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Fibonacci Ratios and the S&P 500 Monthly Index

11/08/02 09:01:24 AM
by Koos van der Merwe

Much has been written about Fibonacci numbers and ratios, and many believe they are golden -- that charts will always turn at a Fibonacci number or ratio. Are they?

Security:   SPX
Position:   Hold

Beginning with a little background, in 1180 Leonardo Fibonacci discovered the relationship of what are now referred to as Fibonacci numbers while studying the Great Pyramid of Giza in Egypt. He found a sequence of numbers in which each successive number was the sum of the two previous numbers. For example, 1, 1, 2, 3, 5, 8, 13, 21, 34, 55, 89, 144, 233, 377, 610, and so on.

These numbers possess an intriguing set of interrelationships. Any given number is approximately 1.618 times the preceding number and any given number is approximately 0.618 times the following number. When you look at the shell of a snail, or the arms of a galaxy, the spirals are the distance of a fibonacci ratio from each other, hence their mysticism.

S&P 500 Monthly Index
Graphic provided by: AdvancedGET.
Occasionally, such as in the S&P 500 chart above, Fibonacci ratios can be placed perfectly onto support and resistance lines. In this case, you cannot ignore the obvious.

In the above chart, the index has bounced off the 50 percent Fibonacci ratio level. My start level was 73 on August 30, 1974, the bottom of the 1969 - 74 bear market. My top is the 1520.88 level from August 31, 2000. At 796.94, the index has touched the 50 percent Fibonacci level, which is significant, especially when you consider that the RSI is very oversold; the stochastic is oversold and turning; and the MACD 13,26,9 is still pointing down.

For the Elliott fans, I have suggested an abc retracement of a 5-impulse wave rise. This looks very feasible, except for one thing, a 'c' wave is usually, but not always, a 5-wave down, and the monthly chart does not show this. I have, on the odd occasion, known a c-wave failure. That is when the c-wave is not a 5-wave down, and is also shorter than the a-wave, as shown above. This suggests tremendous strength ahead for the bull market to come.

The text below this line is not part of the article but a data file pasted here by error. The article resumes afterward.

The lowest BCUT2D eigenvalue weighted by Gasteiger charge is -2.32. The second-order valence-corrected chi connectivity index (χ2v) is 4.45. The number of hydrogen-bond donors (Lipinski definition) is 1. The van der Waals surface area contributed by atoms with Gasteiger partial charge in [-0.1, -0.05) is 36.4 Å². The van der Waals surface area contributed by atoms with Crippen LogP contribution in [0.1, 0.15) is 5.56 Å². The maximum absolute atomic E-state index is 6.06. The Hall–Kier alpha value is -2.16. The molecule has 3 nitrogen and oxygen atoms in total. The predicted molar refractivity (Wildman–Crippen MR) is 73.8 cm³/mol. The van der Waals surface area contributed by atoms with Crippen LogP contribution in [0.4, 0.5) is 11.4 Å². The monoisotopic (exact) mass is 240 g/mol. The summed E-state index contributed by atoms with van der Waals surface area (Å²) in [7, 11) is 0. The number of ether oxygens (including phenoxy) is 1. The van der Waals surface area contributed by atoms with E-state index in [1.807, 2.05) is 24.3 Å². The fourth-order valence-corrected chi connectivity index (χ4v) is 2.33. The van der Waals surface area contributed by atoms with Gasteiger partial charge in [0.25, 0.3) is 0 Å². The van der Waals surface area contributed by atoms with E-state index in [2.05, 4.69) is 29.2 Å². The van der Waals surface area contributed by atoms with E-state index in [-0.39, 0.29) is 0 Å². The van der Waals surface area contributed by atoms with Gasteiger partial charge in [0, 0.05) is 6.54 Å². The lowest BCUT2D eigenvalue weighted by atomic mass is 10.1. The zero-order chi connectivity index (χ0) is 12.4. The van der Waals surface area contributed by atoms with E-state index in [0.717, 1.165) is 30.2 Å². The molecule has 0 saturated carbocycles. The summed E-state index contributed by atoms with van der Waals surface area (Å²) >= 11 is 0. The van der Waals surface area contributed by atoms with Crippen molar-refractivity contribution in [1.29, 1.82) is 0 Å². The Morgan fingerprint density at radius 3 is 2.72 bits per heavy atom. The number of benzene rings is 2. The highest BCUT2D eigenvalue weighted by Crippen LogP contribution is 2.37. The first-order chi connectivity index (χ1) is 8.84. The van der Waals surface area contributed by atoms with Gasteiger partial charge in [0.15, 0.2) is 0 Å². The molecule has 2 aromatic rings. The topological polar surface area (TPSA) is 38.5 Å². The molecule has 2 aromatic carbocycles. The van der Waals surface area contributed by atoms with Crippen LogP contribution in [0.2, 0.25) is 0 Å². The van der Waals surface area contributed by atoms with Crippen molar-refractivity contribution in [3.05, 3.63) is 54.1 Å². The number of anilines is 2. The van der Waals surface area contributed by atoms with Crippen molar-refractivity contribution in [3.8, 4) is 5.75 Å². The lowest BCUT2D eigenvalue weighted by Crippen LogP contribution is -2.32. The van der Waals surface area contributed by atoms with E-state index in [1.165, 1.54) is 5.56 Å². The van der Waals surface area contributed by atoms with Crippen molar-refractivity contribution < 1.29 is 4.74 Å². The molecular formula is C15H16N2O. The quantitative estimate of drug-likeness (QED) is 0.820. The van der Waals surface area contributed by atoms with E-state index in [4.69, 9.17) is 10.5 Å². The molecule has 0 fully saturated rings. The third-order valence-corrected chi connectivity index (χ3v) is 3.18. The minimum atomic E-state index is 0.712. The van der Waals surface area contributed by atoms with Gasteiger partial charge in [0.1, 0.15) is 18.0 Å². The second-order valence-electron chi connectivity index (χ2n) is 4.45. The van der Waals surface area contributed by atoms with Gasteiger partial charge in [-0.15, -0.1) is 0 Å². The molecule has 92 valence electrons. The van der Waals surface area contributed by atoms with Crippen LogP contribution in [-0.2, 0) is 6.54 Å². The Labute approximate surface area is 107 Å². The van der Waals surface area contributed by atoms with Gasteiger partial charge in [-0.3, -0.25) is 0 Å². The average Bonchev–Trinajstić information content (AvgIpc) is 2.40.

On the other hand, an alternate strategy can be found up every Elliottician's sleeve. My alternate count is that this upward correction could be the fourth wave of the 5-wave down (see next chart), with waves i, ii, iii, and the up-move as iv. This means that v could be at the 0.618 level or 626.09 with the C wave being 532 in length (1158 – 626 = 532). which is far more feasible than the 361 (1158-797 = 361) of the first chart. By that time we could also see a turn in the indicators and oscillators, confirming a buy signal and the end of the bear run.

Alternate Elliott wave count

Of course we all prefer the first chart, because the second chart shows that the bear market is not yet over. But with all of us being optimists, we would all like to believe that the market has turned bull. Time will tell which count is correct.

Koos van der Merwe

Has been a technical analyst since 1969, and has worked as a futures and options trader with First Financial Futures in Johannesburg, South Africa.

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Comments or Questions? Article Usefulness
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Date: 11/07/02Rank: 4Comment: 
Date: 11/09/02Rank: 1Comment: 
Date: 11/12/02Rank: 4Comment: nice .... on this hand..... on the other hand is vol then cheap...... because of lack of directional clarity
Date: 11/30/02Rank: 2Comment: 
Date: 12/16/02Rank: 5Comment: 

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